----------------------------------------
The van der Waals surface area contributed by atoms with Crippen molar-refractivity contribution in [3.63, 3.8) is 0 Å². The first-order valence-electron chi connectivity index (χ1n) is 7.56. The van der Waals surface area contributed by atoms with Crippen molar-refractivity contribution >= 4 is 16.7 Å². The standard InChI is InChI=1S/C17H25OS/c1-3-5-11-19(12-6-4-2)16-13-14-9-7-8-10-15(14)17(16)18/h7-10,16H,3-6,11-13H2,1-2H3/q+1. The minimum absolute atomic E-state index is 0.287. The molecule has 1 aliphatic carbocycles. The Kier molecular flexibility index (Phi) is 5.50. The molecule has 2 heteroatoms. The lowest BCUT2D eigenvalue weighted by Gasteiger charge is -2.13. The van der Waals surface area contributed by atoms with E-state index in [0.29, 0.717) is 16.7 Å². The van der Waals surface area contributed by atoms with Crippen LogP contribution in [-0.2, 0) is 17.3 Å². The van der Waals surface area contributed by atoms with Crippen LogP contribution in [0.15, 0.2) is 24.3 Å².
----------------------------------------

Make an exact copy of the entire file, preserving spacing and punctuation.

The van der Waals surface area contributed by atoms with Crippen molar-refractivity contribution in [3.63, 3.8) is 0 Å². The first-order valence-electron chi connectivity index (χ1n) is 7.56. The van der Waals surface area contributed by atoms with Crippen molar-refractivity contribution >= 4 is 16.7 Å². The standard InChI is InChI=1S/C17H25OS/c1-3-5-11-19(12-6-4-2)16-13-14-9-7-8-10-15(14)17(16)18/h7-10,16H,3-6,11-13H2,1-2H3/q+1. The minimum absolute atomic E-state index is 0.287. The molecule has 1 aliphatic carbocycles. The Kier molecular flexibility index (Phi) is 5.50. The molecule has 2 heteroatoms. The lowest BCUT2D eigenvalue weighted by Gasteiger charge is -2.13. The van der Waals surface area contributed by atoms with E-state index in [0.29, 0.717) is 16.7 Å². The van der Waals surface area contributed by atoms with Crippen LogP contribution in [-0.2, 0) is 17.3 Å². The van der Waals surface area contributed by atoms with Crippen LogP contribution in [0.15, 0.2) is 24.3 Å².